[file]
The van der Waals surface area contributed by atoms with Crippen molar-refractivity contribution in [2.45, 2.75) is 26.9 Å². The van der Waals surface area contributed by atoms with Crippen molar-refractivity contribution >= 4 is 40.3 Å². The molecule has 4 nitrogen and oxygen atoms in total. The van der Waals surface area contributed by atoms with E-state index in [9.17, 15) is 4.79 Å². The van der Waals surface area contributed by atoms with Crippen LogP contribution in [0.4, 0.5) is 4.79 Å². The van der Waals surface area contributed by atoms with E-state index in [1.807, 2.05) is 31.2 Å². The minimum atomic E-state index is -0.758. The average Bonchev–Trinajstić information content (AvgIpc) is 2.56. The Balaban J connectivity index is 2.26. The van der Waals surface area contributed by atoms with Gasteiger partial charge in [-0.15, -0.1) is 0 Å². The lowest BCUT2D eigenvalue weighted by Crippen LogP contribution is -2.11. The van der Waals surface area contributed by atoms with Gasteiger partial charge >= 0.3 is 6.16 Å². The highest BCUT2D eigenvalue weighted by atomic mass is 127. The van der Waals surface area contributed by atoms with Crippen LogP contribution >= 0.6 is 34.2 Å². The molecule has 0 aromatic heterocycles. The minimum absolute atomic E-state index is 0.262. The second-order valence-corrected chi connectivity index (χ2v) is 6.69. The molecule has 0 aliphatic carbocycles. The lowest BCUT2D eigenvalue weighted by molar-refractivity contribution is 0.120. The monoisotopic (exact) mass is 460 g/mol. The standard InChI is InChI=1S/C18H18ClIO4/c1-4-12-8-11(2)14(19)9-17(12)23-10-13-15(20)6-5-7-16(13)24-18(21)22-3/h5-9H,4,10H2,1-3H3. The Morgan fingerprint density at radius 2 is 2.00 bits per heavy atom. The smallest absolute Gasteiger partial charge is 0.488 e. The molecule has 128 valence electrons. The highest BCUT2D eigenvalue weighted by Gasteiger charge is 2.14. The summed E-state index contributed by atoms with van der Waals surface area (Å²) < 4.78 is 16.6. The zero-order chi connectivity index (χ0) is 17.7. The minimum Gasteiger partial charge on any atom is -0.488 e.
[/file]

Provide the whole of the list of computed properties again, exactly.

The van der Waals surface area contributed by atoms with Crippen molar-refractivity contribution in [2.45, 2.75) is 26.9 Å². The van der Waals surface area contributed by atoms with Crippen molar-refractivity contribution >= 4 is 40.3 Å². The molecule has 4 nitrogen and oxygen atoms in total. The van der Waals surface area contributed by atoms with E-state index in [9.17, 15) is 4.79 Å². The van der Waals surface area contributed by atoms with Crippen LogP contribution in [0.4, 0.5) is 4.79 Å². The van der Waals surface area contributed by atoms with E-state index in [1.807, 2.05) is 31.2 Å². The minimum atomic E-state index is -0.758. The average Bonchev–Trinajstić information content (AvgIpc) is 2.56. The Balaban J connectivity index is 2.26. The van der Waals surface area contributed by atoms with Gasteiger partial charge in [-0.15, -0.1) is 0 Å². The lowest BCUT2D eigenvalue weighted by Crippen LogP contribution is -2.11. The van der Waals surface area contributed by atoms with Gasteiger partial charge >= 0.3 is 6.16 Å². The highest BCUT2D eigenvalue weighted by atomic mass is 127. The van der Waals surface area contributed by atoms with Crippen LogP contribution >= 0.6 is 34.2 Å². The molecule has 0 aromatic heterocycles. The minimum absolute atomic E-state index is 0.262. The second-order valence-corrected chi connectivity index (χ2v) is 6.69. The molecule has 0 aliphatic carbocycles. The lowest BCUT2D eigenvalue weighted by molar-refractivity contribution is 0.120. The monoisotopic (exact) mass is 460 g/mol. The standard InChI is InChI=1S/C18H18ClIO4/c1-4-12-8-11(2)14(19)9-17(12)23-10-13-15(20)6-5-7-16(13)24-18(21)22-3/h5-9H,4,10H2,1-3H3. The Morgan fingerprint density at radius 2 is 2.00 bits per heavy atom. The smallest absolute Gasteiger partial charge is 0.488 e. The molecule has 128 valence electrons. The highest BCUT2D eigenvalue weighted by Gasteiger charge is 2.14. The summed E-state index contributed by atoms with van der Waals surface area (Å²) < 4.78 is 16.6. The zero-order chi connectivity index (χ0) is 17.7. The minimum Gasteiger partial charge on any atom is -0.488 e.